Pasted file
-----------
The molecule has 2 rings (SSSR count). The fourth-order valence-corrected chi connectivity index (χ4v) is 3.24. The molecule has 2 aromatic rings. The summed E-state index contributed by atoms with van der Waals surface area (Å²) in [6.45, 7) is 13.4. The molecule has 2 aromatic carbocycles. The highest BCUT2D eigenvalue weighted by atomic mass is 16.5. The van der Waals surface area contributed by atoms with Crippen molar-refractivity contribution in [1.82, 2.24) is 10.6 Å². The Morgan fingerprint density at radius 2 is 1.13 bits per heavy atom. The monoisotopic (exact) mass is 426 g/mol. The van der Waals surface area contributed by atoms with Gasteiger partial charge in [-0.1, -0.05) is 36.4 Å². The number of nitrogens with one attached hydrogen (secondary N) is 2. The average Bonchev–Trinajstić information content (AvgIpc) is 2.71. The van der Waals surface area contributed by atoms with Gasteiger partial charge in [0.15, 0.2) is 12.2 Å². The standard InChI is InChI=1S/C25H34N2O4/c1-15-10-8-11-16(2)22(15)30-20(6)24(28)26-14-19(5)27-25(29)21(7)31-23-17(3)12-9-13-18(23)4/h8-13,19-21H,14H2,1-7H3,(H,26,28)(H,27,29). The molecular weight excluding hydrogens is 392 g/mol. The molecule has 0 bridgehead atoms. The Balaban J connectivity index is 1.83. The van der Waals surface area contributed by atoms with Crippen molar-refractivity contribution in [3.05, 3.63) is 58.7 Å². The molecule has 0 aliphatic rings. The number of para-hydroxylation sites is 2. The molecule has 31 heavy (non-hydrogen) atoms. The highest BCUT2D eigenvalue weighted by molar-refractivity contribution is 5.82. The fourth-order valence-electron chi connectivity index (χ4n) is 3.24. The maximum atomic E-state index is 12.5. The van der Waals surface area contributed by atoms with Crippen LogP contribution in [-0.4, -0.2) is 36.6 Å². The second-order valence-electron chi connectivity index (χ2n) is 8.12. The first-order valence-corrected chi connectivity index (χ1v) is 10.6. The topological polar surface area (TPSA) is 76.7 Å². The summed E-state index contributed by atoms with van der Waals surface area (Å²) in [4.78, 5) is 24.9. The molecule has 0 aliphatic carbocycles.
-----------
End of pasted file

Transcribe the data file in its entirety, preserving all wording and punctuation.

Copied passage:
The molecule has 2 rings (SSSR count). The fourth-order valence-corrected chi connectivity index (χ4v) is 3.24. The molecule has 2 aromatic rings. The summed E-state index contributed by atoms with van der Waals surface area (Å²) in [6.45, 7) is 13.4. The molecule has 2 aromatic carbocycles. The highest BCUT2D eigenvalue weighted by atomic mass is 16.5. The van der Waals surface area contributed by atoms with Crippen molar-refractivity contribution in [1.82, 2.24) is 10.6 Å². The Morgan fingerprint density at radius 2 is 1.13 bits per heavy atom. The monoisotopic (exact) mass is 426 g/mol. The van der Waals surface area contributed by atoms with Gasteiger partial charge in [-0.1, -0.05) is 36.4 Å². The number of nitrogens with one attached hydrogen (secondary N) is 2. The average Bonchev–Trinajstić information content (AvgIpc) is 2.71. The van der Waals surface area contributed by atoms with Gasteiger partial charge in [0.15, 0.2) is 12.2 Å². The standard InChI is InChI=1S/C25H34N2O4/c1-15-10-8-11-16(2)22(15)30-20(6)24(28)26-14-19(5)27-25(29)21(7)31-23-17(3)12-9-13-18(23)4/h8-13,19-21H,14H2,1-7H3,(H,26,28)(H,27,29). The molecular weight excluding hydrogens is 392 g/mol. The molecule has 0 bridgehead atoms. The Balaban J connectivity index is 1.83. The van der Waals surface area contributed by atoms with Crippen molar-refractivity contribution in [3.05, 3.63) is 58.7 Å². The molecule has 0 aliphatic rings. The number of para-hydroxylation sites is 2. The molecule has 31 heavy (non-hydrogen) atoms. The highest BCUT2D eigenvalue weighted by molar-refractivity contribution is 5.82. The fourth-order valence-electron chi connectivity index (χ4n) is 3.24. The maximum atomic E-state index is 12.5. The van der Waals surface area contributed by atoms with Crippen LogP contribution in [-0.4, -0.2) is 36.6 Å². The second-order valence-electron chi connectivity index (χ2n) is 8.12. The first-order valence-corrected chi connectivity index (χ1v) is 10.6. The topological polar surface area (TPSA) is 76.7 Å². The summed E-state index contributed by atoms with van der Waals surface area (Å²) in [4.78, 5) is 24.9. The molecule has 0 aliphatic carbocycles.